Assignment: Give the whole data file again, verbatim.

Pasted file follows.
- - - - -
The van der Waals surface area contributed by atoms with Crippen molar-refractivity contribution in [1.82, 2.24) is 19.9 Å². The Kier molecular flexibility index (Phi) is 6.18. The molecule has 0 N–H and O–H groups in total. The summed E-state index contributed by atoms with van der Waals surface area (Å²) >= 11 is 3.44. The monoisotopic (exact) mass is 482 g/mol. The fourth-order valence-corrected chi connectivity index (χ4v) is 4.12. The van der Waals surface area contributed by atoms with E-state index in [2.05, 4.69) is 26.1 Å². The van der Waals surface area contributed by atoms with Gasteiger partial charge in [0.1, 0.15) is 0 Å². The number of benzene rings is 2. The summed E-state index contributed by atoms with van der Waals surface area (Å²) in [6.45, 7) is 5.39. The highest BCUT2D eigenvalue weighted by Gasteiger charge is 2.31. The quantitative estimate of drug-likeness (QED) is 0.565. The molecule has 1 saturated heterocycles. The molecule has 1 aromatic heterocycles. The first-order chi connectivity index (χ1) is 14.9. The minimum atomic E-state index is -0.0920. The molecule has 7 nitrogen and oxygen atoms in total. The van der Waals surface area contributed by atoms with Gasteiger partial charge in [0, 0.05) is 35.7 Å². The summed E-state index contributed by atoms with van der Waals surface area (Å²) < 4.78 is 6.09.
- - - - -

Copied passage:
The van der Waals surface area contributed by atoms with Crippen molar-refractivity contribution in [1.82, 2.24) is 19.9 Å². The Kier molecular flexibility index (Phi) is 6.18. The molecule has 0 N–H and O–H groups in total. The summed E-state index contributed by atoms with van der Waals surface area (Å²) >= 11 is 3.44. The monoisotopic (exact) mass is 482 g/mol. The fourth-order valence-corrected chi connectivity index (χ4v) is 4.12. The van der Waals surface area contributed by atoms with E-state index in [2.05, 4.69) is 26.1 Å². The van der Waals surface area contributed by atoms with Gasteiger partial charge in [0.1, 0.15) is 0 Å². The number of benzene rings is 2. The summed E-state index contributed by atoms with van der Waals surface area (Å²) in [6.45, 7) is 5.39. The highest BCUT2D eigenvalue weighted by Gasteiger charge is 2.31. The quantitative estimate of drug-likeness (QED) is 0.565. The molecule has 1 saturated heterocycles. The molecule has 1 aromatic heterocycles. The first-order chi connectivity index (χ1) is 14.9. The minimum atomic E-state index is -0.0920. The molecule has 7 nitrogen and oxygen atoms in total. The van der Waals surface area contributed by atoms with Gasteiger partial charge in [0, 0.05) is 35.7 Å². The summed E-state index contributed by atoms with van der Waals surface area (Å²) < 4.78 is 6.09.